Michael Dell, while still a student at the University of Texas at Austin in 1984, founded the company as PC’s Limited with just $1000. From Michael Dell’s on-campus dorm room at Dobie Center, the startup aimed to sell IBM-compatible computers built from stock components. Michael Dell started trading in the belief that by selling personal computer systems directly to customers, PC’s Limited could better understand customers’ needs and provide the most effective computing solutions to meet those needs.
In 1985, the company produced the first computer of its own design (the “Turbo PC”), which contained an Intel 8088-compatible processor running at a speed of 8 MHz. It advertised the systems in national computer magazines for sale directly to consumers, and custom-assembled each ordered unit according to a selection of options. This offered buyers prices lower than those of retail brands, but with greater convenience than assembling the components themselves. Although not the first company to use this model, PC’s Limited became one of the first to succeed with it. Michael Dell dropped out of school to run the business full-time. The company grossed more than $6 million in its first year.
In 1987, PC’s Limited set up its first on-site-service programs in order to compensate for the lack of local retailers prepared to act as service centers. Also in 1987, the company set up its first operations in the United Kingdom; eleven more international operations followed within the next four years. In 1988, Dell’s market capitalization grew by $30 million to $80 million on its initial public offering day. The company changed its name to “Dell Computer Corporation” in 1988.
In 1990, Dell Computers tried selling its products indirectly through warehouse clubs and computer superstores, but met with little success, and the company re-focused on its more successful direct-to-consumer sales model. In 1992, Fortune magazine included Dell Computer Corporation in its list of the world’s 500 largest companies. In 1999, Dell overtook Compaq to become the largest seller of personal computers in the United States of America. To recognize the company’s expansion beyond computers, the stockholders approved changing the company name to “Dell Inc.” at the annual company meeting in 2003. In March 2004 Dell attempted to expand by tapping into the multimedia and home entertainment markets with the introduction of televisions, handhelds, and digital jukeboxes. Dell has also produced Dell-brand printers for home and small-office use. On December 22, 2004, the company announced that it would build a new assembly plant near Winston-Salem, North Carolina; the city and county provided Dell with $37.2 million in incentive packages; the state provided approximately $250 million in incentives and tax breaks.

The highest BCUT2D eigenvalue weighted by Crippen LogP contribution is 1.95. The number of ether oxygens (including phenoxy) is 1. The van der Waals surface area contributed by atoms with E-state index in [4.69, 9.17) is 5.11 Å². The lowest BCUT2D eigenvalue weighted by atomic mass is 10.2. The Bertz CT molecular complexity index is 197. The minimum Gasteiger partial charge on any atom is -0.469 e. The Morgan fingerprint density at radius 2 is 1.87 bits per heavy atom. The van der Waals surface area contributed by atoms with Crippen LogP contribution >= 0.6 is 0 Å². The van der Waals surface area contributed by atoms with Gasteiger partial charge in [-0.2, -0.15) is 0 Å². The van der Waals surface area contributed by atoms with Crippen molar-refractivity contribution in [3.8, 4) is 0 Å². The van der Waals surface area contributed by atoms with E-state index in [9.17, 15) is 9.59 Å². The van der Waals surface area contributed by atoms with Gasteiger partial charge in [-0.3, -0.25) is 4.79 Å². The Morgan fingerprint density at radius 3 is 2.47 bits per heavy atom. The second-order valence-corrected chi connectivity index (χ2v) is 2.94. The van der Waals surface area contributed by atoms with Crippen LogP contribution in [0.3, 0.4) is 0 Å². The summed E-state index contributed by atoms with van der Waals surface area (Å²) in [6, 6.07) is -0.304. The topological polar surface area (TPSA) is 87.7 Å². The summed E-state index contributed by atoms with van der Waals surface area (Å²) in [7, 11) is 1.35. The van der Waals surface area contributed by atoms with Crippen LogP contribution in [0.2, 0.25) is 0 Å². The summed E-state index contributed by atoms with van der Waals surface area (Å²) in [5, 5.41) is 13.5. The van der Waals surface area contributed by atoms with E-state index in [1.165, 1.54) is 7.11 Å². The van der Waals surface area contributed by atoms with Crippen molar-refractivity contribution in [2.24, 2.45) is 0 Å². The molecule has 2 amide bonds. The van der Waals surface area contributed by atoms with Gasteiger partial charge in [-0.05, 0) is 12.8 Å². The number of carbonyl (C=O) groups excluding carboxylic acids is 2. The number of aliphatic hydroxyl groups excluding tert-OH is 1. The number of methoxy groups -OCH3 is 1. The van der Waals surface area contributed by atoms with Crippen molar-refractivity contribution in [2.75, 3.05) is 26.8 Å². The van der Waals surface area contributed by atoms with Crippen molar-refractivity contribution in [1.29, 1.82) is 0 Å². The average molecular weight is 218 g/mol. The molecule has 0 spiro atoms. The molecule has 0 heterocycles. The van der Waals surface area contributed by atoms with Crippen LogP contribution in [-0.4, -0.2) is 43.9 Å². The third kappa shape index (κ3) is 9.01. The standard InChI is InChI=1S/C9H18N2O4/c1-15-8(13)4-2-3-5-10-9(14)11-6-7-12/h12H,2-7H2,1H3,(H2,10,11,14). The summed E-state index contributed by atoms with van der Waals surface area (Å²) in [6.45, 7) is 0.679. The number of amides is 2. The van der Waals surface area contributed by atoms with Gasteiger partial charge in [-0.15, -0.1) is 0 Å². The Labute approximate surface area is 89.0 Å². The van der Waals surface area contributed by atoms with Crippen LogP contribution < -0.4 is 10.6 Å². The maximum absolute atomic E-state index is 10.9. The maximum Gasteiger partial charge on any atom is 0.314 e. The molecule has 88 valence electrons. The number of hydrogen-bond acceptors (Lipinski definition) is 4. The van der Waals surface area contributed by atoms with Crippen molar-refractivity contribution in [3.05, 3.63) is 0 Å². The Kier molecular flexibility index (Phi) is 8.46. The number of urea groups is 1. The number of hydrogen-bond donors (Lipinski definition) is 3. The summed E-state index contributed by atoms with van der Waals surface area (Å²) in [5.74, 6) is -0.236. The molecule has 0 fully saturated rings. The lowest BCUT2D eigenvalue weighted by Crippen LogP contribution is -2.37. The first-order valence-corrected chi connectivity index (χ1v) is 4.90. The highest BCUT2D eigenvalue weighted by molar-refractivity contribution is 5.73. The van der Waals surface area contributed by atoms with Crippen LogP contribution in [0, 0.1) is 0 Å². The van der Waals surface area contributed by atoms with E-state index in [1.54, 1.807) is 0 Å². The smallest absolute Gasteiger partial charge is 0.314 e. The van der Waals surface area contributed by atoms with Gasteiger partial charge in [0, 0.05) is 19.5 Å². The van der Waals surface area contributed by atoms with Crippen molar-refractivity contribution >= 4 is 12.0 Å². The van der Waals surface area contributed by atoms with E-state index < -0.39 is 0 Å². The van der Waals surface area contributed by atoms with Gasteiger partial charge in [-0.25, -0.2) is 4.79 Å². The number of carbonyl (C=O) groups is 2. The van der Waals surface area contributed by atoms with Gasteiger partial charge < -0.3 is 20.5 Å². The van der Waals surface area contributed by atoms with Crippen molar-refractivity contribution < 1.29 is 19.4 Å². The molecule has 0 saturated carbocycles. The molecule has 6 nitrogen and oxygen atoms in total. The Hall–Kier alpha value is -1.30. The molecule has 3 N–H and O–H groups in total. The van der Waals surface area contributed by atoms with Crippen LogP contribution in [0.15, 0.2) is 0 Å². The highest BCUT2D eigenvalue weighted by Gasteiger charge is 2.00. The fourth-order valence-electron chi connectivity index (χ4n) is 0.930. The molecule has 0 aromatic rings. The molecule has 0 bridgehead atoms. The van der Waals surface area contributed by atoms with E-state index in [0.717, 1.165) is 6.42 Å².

The Dell journey and the EMC journey join to reach customers and their great ideas globally and to drive human progress. The newly combined Dell Technologies marks the completion of the biggest tech deal in history.
Customer satisfaction rates reach record highs as customers feel the effects of Dell’s singular focus as a private company.
Michael Dell and private equity firm Silver Lake Partners buy back Dell from public shareholders to accelerate its solutions strategy and to focus on the innovations and long-term investments with the most customer value.
EMC opens a new software development centre in Shanghai—the company’s first China-based research and development facility.
In just five years, Dell is China’s third largest provider of computer systems and services, with shipment growth near 60% — or four times that of the industry.
It’s a year of firsts as Dell becomes the No. 1 computer systems provider worldwide and reaches No. 1 in U.S. Intel-based server shipments. Dell inks an agreement with storage leader EMC to enable more affordable enterprise-class storage area network solutions for customers of all sizes.
Eldorado do Sul, Brazil gains a new manufacturing operations centre to better serve our customers in Latin America.
Dell opens a new integrated sales, manufacturing and support centre in Xiamen, China and announce manufacturing sites in Ireland, Brazil and the United States.
EMC’s great global presence is materialised as they are named worldwide open storage market leader.
The company takes sales online in 1996, setting the bar for ecommerce worldwide. Dell rapidly expands its global operations by opening the first Asia-Pacific Customer Centre in Penang, Malaysia.
Dell expands worldwide operations in Europe, Asia, Japan and the Americas driving big ideas across the globe.
Growing at roughly 80 percent annually, Dell takes the plunge and goes public. The company, now officially renamed Dell Computer Corporation, uses the newly acquired capital to expand its product offerings and global presence, opening a manufacturing centre in Ireland just two years later to better serve customers in Europe, the Middle East and Africa.
After the company’s launch and the building of their first computer system, Dell opens its first international subsidiary in the United Kingdom.
As a young student at the University of Texas, Michael Dell founds PC’s Limited with $1,000 and a game-changing vision for how technology should be designed, manufactured and sold. He leaves his dorm room at the end of his first year to devote all his time to growing the business.
Richard Egan and Roger Marino – former university roommates – quit their jobs and founded EMC in Newton, Massachusetts, five years before Michael Dell’s vision was materialised.